Suzanne Samples: Your Story to Write

Suzanne Samples: Your Story to Write

Suzanne Samples is a writer and University Professor with a degree in Victorian Literature. Though she didn’t plan for it, once she began teaching writing courses to college freshman and sophomores, she fell in love with teaching those age groups and the class dynamic. Suzanne currently teaches Writing Across the Curriculum to sophomores.

At the time of this interview, she is living in West Virginia with her parents, where she moved at the beginning of the Pandemic.

Suzanne Samples, a university professor who teaches writing, was diagnosed with a Brain Tumor when she was 36. She has Type I Diabetes, so when she started having symptoms that could have been early indications of a Brain Tumor, she didn’t realize they might be related to something other than her Diabetes. She mentioned the symptoms to her doctor, but somewhat ignored them, assuming the neuropathy numbness in her foot was diabetes related, and she would discuss it further during her next doctor’s appointment.

A fit and very active person, Suzanne played roller derby, was at the gym regularly, and in great shape. She had no idea something was wrong until one day while she was having coffee with a friend. She thought she had a Charlie Horse in her leg, but it wouldn’t stop or go away. Her friend noticed the way Suzanne was holding her leg. It turns out Suzanne was having a seizure. Unaware what was happening at the time, Suzanne was trying to stop the cramping in her leg to no avail. The seizure continued to move up her leg into her right arm and shoulder. She then became completely paralyzed on her right side. It seemed to come out of nowhere. The symptoms she had been having, which she assumed were Diabetes related, needed to be addressed now.

Luckily for Suzanne, the friend she was having coffee with is an EMT (Emergency Medication Technician). The friend quickly recognized there was an issue, picked Suzanne up, correctly and safely, got her into the car and drove her directly to the ER. At this point, Suzanne thought she had a stroke, triggered by her diabetes. She was able to talk and remain completely awake and responsive during the whole episode. She still didn’t think it was a big deal, but her blood pressure was dangerously high and the ER doctors wanted to do a CT scan immediately.

Suzanne still wasn’t too concerned and agreed to the scan. The subsequent diagnosis was a large mass on her brain. She was in complete shock and could not believe what she was hearing. She was living in North Carolina at the time, in a rural area, so she was taken by ambulance to Wake Forest Baptist Health in Winston-Salem, North Carolina, where she underwent emergency surgery. This was just a few days before Christmas — not at all what she had planned. It all happened very fast and very suddenly.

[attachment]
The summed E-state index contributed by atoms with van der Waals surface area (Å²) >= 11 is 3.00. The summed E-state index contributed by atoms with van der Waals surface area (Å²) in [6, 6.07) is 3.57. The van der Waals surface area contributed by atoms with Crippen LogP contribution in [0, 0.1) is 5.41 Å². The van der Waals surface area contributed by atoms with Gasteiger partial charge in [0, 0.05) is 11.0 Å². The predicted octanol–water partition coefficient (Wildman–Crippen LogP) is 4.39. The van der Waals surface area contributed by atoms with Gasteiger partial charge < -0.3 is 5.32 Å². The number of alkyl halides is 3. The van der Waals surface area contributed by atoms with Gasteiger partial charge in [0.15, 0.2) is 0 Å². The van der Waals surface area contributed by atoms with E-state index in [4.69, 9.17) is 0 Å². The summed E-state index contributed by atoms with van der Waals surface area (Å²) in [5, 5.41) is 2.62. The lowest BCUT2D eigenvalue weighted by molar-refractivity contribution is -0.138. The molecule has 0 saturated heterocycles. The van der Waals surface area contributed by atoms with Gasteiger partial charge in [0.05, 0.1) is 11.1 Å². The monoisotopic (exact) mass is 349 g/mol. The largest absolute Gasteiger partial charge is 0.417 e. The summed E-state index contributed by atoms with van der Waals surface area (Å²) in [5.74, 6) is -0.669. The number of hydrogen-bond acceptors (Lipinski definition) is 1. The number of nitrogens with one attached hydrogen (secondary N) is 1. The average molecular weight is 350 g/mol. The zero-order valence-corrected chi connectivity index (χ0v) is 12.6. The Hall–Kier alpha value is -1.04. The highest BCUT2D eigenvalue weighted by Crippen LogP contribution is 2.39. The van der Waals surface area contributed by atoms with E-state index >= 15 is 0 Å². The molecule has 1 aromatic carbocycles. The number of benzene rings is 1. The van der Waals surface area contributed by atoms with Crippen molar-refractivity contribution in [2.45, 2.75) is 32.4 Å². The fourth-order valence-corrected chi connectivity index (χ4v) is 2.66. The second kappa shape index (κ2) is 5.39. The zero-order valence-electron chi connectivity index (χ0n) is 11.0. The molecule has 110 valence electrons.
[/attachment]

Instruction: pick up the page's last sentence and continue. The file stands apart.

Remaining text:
Suzanne continued to think it wasn’t going to be a big deal and they were just going to remove the mass. She maintained a positive attitude. She didn’t think it was cancerous, and was sure it couldn’t be anything other than a benign Brain Tumor. Although she was still partially paralyzed, her doctors and medical team were pretty confident she would be able to regain all of her movement and mobility. Suzanne thought that after she woke up from surgery she would be fine and back to her normal self. However, that is NOT what happened at all.  The Brain Tumor biopsy came back after a couple of weeks’ delay, due to the Christmas holiday. Suzanne was diagnosed with a Gioblastoma, a term she had never heard before. She had no concept of what that was or what it meant. Hearing the doctor say the word “unfortunately”, her world disappeared and everything changed.

Fortunately for Suzanne, her medical team was very optimistic. They pushed her to keep going forward. She worked hard on her physical therapy, as well as her speech and her occupational therapy. Her speech was fine, though she did have some memory issues. This was tough on Suzanne because prior to this experience, she had an exceptional memory. She never needed to keep a calendar; it was all in her head. Her right hand became usable again fairly quickly, but during the healing process she had become left-handed. Her right leg took longer to heal and regain its full range of motion and capability, and her right foot is still somewhat paralyzed.

In the 3 years that have passed since her surgery, she is walking and exercising, often hiking up to 6 miles a day. She has pushed through a lot of the shock and scariness of it all. Suzanne did undergo Chemo and Radiation and considers herself “super lucky” to not have any recurrence in the 3 years, which is really good news.

Suzanne’s specific diagnosis of “non-methalated, wild type” doesn’t necessarily respond well to chemotherapy, but she feels so grateful that hers did! The mass was found in her left frontal lobe. She completed all the treatments and is working on getting back to her active lifestyle, doing as much as she can.